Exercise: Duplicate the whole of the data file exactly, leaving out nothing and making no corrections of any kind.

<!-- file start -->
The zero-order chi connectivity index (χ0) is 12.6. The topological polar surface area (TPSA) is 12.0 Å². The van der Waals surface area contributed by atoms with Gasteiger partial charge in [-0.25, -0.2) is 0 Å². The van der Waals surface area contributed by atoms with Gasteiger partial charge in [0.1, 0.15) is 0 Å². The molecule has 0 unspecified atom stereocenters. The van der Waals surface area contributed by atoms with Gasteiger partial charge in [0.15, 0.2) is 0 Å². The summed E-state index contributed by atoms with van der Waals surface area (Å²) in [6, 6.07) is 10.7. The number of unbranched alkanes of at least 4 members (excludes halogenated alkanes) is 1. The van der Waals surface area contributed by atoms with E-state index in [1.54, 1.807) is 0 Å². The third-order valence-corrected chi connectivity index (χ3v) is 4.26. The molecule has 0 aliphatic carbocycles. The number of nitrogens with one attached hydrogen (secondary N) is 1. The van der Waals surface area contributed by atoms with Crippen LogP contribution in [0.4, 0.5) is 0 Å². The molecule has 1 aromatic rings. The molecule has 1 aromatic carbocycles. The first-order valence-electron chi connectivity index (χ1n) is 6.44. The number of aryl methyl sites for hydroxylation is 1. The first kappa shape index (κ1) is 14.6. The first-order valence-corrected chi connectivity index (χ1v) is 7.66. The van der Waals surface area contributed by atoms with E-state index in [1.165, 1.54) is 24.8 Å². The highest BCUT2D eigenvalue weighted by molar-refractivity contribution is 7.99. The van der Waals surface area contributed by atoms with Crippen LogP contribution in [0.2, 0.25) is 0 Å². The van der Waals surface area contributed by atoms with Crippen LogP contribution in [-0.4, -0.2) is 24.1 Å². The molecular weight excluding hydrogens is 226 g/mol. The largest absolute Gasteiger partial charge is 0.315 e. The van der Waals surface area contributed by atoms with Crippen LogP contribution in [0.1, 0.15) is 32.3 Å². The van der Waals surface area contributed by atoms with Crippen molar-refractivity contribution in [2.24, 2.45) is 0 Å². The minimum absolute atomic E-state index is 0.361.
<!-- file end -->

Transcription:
The zero-order chi connectivity index (χ0) is 12.6. The topological polar surface area (TPSA) is 12.0 Å². The van der Waals surface area contributed by atoms with Gasteiger partial charge in [-0.25, -0.2) is 0 Å². The van der Waals surface area contributed by atoms with Gasteiger partial charge in [0.1, 0.15) is 0 Å². The molecule has 0 unspecified atom stereocenters. The van der Waals surface area contributed by atoms with Gasteiger partial charge in [0.15, 0.2) is 0 Å². The summed E-state index contributed by atoms with van der Waals surface area (Å²) in [6, 6.07) is 10.7. The number of unbranched alkanes of at least 4 members (excludes halogenated alkanes) is 1. The van der Waals surface area contributed by atoms with E-state index in [1.54, 1.807) is 0 Å². The third-order valence-corrected chi connectivity index (χ3v) is 4.26. The molecule has 0 aliphatic carbocycles. The number of nitrogens with one attached hydrogen (secondary N) is 1. The van der Waals surface area contributed by atoms with Crippen LogP contribution in [0.4, 0.5) is 0 Å². The molecule has 1 aromatic rings. The molecule has 1 aromatic carbocycles. The first-order valence-electron chi connectivity index (χ1n) is 6.44. The number of aryl methyl sites for hydroxylation is 1. The first kappa shape index (κ1) is 14.6. The first-order valence-corrected chi connectivity index (χ1v) is 7.66. The van der Waals surface area contributed by atoms with E-state index in [1.165, 1.54) is 24.8 Å². The highest BCUT2D eigenvalue weighted by molar-refractivity contribution is 7.99. The van der Waals surface area contributed by atoms with Crippen LogP contribution in [0.2, 0.25) is 0 Å². The van der Waals surface area contributed by atoms with Crippen LogP contribution in [-0.4, -0.2) is 24.1 Å². The molecular weight excluding hydrogens is 226 g/mol. The largest absolute Gasteiger partial charge is 0.315 e. The van der Waals surface area contributed by atoms with Crippen LogP contribution in [0.1, 0.15) is 32.3 Å². The van der Waals surface area contributed by atoms with Crippen molar-refractivity contribution in [2.24, 2.45) is 0 Å². The minimum absolute atomic E-state index is 0.361.